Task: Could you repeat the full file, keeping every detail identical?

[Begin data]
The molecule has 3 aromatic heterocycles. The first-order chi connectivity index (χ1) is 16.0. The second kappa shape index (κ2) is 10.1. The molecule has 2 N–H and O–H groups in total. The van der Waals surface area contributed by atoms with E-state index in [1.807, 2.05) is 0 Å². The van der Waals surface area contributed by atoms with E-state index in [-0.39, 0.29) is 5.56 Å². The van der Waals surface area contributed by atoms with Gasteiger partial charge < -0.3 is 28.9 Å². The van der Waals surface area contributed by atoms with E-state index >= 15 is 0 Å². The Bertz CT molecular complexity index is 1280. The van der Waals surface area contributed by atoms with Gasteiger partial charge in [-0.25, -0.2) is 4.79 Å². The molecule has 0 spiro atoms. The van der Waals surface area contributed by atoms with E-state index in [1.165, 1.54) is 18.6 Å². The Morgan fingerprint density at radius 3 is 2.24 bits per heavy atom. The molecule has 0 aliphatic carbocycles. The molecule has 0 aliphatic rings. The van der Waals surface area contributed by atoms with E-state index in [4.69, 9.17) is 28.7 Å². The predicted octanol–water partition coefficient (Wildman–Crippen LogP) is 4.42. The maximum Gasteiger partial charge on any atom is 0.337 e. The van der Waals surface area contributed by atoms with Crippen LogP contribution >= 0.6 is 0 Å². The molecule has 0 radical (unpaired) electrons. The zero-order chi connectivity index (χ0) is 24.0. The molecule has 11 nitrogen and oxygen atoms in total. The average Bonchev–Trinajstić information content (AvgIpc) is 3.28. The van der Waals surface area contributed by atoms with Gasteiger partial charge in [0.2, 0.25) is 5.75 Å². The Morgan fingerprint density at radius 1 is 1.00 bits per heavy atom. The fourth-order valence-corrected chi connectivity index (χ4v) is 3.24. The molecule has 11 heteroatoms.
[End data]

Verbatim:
The molecule has 3 aromatic heterocycles. The first-order chi connectivity index (χ1) is 16.0. The second kappa shape index (κ2) is 10.1. The molecule has 2 N–H and O–H groups in total. The van der Waals surface area contributed by atoms with E-state index in [1.807, 2.05) is 0 Å². The van der Waals surface area contributed by atoms with E-state index in [-0.39, 0.29) is 5.56 Å². The van der Waals surface area contributed by atoms with Gasteiger partial charge < -0.3 is 28.9 Å². The van der Waals surface area contributed by atoms with E-state index >= 15 is 0 Å². The Bertz CT molecular complexity index is 1280. The van der Waals surface area contributed by atoms with Gasteiger partial charge in [-0.25, -0.2) is 4.79 Å². The molecule has 0 spiro atoms. The van der Waals surface area contributed by atoms with E-state index in [1.165, 1.54) is 18.6 Å². The Morgan fingerprint density at radius 3 is 2.24 bits per heavy atom. The molecule has 0 aliphatic carbocycles. The molecule has 0 aliphatic rings. The van der Waals surface area contributed by atoms with E-state index in [4.69, 9.17) is 28.7 Å². The predicted octanol–water partition coefficient (Wildman–Crippen LogP) is 4.42. The maximum Gasteiger partial charge on any atom is 0.337 e. The van der Waals surface area contributed by atoms with Crippen LogP contribution >= 0.6 is 0 Å². The molecule has 0 radical (unpaired) electrons. The zero-order chi connectivity index (χ0) is 24.0. The molecule has 11 nitrogen and oxygen atoms in total. The average Bonchev–Trinajstić information content (AvgIpc) is 3.28. The van der Waals surface area contributed by atoms with Gasteiger partial charge in [0.2, 0.25) is 5.75 Å². The Morgan fingerprint density at radius 1 is 1.00 bits per heavy atom. The fourth-order valence-corrected chi connectivity index (χ4v) is 3.24. The molecule has 11 heteroatoms.